Vaccination against Lyme disease: past, present, and future

Division of Bacteriology and Parasitology, Tulane National Primate Research Center Covington, LA, USA.
Frontiers in Cellular and Infection Microbiology (Impact Factor: 3.72). 02/2013; 3:6. DOI: 10.3389/fcimb.2013.00006
Source: PubMed


Lyme borreliosis is a zoonotic disease caused by Borrelia burgdorferi sensu lato bacteria transmitted to humans and domestic animals by the bite of an Ixodes spp. tick (deer tick). Despite improvements in diagnostic tests and public awareness of Lyme disease, the reported cases have increased over the past decade to approximately 30,000 per year. Limitations and failed public acceptance of a human vaccine, comprised of the outer surface A (OspA) lipoprotein of B. burgdorferi, led to its demise, yet current research has opened doors to new strategies for protection against Lyme disease. In this review we discuss the enzootic cycle of B. burgdorferi, and the unique opportunities it poses to block infection or transmission at different levels. We present the correlates of protection for this infectious disease, the pros and cons of past vaccination strategies, and new paradigms for future vaccine design that would include elements of both the vector and the pathogen.

Download full-text


Available from: Monica E Embers, Sep 18, 2014
  • Source
    • "Because of their surface localization, bacterial outer membrane proteins (OMPs) can play dual roles as virulence factors and as immune targets (Huntley et al., 2008;Confer and Ayalew, 2013;Embers and Narasimhan, 2013;Pore and Chakrabarti, 2013;Cash, 2014;Christodoulides, 2014). For these reasons, many investigators have attempted large-scale proteomic efforts to identify F. tularensis OMPs, including the use of biotinylation (Chandler et al., 2015), detergents (Twine et al., 2005b;Dresler et al., 2011), or sodium carbonate (Pavkova et al., 2005Pavkova et al., , 2006Janovská et al., 2007) to extract and purify surface proteins. "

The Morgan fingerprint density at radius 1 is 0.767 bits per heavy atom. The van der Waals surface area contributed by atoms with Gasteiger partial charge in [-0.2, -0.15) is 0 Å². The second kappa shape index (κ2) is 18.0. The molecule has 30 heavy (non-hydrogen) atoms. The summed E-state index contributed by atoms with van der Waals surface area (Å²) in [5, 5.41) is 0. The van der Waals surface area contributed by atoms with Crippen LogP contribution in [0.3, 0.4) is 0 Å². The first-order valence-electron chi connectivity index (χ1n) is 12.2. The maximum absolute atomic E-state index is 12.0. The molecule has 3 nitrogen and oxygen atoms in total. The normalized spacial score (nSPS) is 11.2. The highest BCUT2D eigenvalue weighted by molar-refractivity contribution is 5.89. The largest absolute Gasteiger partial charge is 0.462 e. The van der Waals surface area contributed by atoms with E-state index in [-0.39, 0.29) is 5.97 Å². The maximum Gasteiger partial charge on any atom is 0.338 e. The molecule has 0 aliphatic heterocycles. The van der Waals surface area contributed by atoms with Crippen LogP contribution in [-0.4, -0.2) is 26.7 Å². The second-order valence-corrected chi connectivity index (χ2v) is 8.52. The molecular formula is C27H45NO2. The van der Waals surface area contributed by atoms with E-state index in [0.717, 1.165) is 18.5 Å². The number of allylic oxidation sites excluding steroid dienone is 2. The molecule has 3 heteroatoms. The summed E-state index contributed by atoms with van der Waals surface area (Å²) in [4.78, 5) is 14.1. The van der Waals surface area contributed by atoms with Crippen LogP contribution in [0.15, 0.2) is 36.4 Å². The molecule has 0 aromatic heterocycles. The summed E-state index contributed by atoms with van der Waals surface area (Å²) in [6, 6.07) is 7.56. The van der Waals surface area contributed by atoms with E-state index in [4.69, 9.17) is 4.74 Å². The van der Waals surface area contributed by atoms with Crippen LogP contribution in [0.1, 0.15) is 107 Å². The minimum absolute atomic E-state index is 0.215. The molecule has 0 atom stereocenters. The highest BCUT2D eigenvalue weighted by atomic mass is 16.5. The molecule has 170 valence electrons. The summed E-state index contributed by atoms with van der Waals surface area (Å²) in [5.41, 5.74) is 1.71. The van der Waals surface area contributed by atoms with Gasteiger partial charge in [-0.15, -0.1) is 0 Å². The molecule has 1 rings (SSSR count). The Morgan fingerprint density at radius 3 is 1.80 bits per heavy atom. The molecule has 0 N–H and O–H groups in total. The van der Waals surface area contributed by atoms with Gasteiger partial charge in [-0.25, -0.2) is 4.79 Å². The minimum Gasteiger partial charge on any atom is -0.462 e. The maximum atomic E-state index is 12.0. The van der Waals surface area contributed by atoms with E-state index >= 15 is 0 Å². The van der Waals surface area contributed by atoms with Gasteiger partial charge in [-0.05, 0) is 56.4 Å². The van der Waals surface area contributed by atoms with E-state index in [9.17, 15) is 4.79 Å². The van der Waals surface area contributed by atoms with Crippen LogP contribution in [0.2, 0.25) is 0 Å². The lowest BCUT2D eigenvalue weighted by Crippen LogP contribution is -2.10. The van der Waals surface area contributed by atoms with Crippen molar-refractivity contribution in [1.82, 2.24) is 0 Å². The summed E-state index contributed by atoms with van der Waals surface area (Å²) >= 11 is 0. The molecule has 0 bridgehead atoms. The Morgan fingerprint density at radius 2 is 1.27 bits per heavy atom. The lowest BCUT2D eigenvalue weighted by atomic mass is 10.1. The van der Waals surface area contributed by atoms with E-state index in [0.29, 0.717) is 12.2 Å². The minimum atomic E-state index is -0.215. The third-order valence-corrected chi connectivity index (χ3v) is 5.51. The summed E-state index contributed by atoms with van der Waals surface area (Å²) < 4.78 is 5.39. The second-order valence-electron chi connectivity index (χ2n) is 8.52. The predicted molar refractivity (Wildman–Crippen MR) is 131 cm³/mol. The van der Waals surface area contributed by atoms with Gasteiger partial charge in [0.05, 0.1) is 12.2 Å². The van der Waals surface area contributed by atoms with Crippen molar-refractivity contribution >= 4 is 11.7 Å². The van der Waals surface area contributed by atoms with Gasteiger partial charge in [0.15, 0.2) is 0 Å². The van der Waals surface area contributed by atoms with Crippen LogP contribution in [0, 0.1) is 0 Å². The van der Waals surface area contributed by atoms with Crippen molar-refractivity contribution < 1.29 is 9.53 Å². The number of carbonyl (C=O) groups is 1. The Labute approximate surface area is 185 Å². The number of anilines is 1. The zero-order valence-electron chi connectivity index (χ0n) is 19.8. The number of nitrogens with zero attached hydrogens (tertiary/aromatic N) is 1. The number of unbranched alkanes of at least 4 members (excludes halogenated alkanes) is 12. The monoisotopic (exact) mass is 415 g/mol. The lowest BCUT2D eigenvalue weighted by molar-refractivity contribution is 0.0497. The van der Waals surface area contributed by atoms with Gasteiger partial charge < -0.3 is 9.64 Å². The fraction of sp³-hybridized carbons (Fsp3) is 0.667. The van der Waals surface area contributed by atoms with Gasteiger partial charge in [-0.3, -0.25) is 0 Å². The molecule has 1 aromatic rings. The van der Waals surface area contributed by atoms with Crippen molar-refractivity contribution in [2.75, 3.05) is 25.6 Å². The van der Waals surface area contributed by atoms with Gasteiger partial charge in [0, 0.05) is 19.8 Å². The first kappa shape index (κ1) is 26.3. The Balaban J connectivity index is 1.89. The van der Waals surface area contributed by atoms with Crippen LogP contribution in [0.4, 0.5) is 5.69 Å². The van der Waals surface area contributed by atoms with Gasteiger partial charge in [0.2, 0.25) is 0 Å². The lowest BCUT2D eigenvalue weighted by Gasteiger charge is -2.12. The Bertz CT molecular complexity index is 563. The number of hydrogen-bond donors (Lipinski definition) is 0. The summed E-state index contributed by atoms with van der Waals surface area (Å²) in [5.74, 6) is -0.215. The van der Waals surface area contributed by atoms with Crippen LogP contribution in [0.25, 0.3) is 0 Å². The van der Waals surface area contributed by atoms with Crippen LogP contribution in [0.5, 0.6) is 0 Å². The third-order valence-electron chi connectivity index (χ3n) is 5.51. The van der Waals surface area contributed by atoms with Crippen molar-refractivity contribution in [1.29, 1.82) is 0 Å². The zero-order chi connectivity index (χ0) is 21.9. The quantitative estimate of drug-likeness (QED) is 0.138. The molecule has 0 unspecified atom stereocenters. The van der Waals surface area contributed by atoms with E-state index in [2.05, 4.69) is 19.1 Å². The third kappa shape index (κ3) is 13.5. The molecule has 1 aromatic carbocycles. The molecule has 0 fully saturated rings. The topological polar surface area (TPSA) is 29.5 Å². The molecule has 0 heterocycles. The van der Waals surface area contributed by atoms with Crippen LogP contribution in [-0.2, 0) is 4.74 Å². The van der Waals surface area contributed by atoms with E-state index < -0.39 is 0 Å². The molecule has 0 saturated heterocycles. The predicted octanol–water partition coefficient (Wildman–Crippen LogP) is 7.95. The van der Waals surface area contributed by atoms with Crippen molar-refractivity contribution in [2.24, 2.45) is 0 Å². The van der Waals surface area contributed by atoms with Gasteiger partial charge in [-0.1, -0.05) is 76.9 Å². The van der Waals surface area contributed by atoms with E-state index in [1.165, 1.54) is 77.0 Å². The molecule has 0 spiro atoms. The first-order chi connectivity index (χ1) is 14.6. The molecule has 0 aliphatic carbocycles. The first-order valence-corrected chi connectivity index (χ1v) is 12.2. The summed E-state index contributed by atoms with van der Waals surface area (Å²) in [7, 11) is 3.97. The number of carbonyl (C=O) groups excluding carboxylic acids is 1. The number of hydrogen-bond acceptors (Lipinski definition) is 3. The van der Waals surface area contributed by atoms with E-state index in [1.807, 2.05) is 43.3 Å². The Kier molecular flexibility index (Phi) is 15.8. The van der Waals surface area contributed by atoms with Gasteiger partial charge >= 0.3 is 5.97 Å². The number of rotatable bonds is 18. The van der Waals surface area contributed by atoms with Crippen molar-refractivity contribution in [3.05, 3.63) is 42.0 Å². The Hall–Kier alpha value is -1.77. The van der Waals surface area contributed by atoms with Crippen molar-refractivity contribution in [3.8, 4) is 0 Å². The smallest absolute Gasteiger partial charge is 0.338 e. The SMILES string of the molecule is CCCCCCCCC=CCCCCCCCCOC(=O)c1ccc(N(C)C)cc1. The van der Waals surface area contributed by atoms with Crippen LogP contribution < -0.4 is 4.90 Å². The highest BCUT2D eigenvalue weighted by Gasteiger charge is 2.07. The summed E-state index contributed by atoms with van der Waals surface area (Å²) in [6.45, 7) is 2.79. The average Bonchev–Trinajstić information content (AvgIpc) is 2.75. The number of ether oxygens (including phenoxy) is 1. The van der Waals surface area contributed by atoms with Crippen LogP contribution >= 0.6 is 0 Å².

[Show abstract] [Hide abstract]
    ABSTRACT: Francisella tularensis is a highly-infectious bacterium that causes the rapid, and often lethal disease, tularemia. Many studies have been performed to identify and characterize the virulence factors that F. tularensis uses to infect a wide variety of hosts and host cell types, evade immune defenses, and induce severe disease and death. This review focuses on the virulence factors that are present in the F. tularensis envelope, including capsule, LPS, outer membrane, periplasm, inner membrane, secretion systems, and various molecules in each of aforementioned sub-compartments. Whereas no single bacterial molecule or molecular complex single-handedly controls F. tularensis virulence, we review here how diverse bacterial systems work in conjunction to subvert the immune system, attach to and invade host cells, alter phagosome/lysosome maturation pathways, replicate in host cells without being detected, inhibit apoptosis, and induce host cell death for bacterial release and infection of adjacent cells. Given that the F. tularensis envelope is the outermost layer of the bacterium, we highlight herein how many of these molecules directly interact with the host to promote infection and disease. These and future envelope studies are important to advance our collective understanding of F. tularensis virulence mechanisms and offer targets for future vaccine development efforts.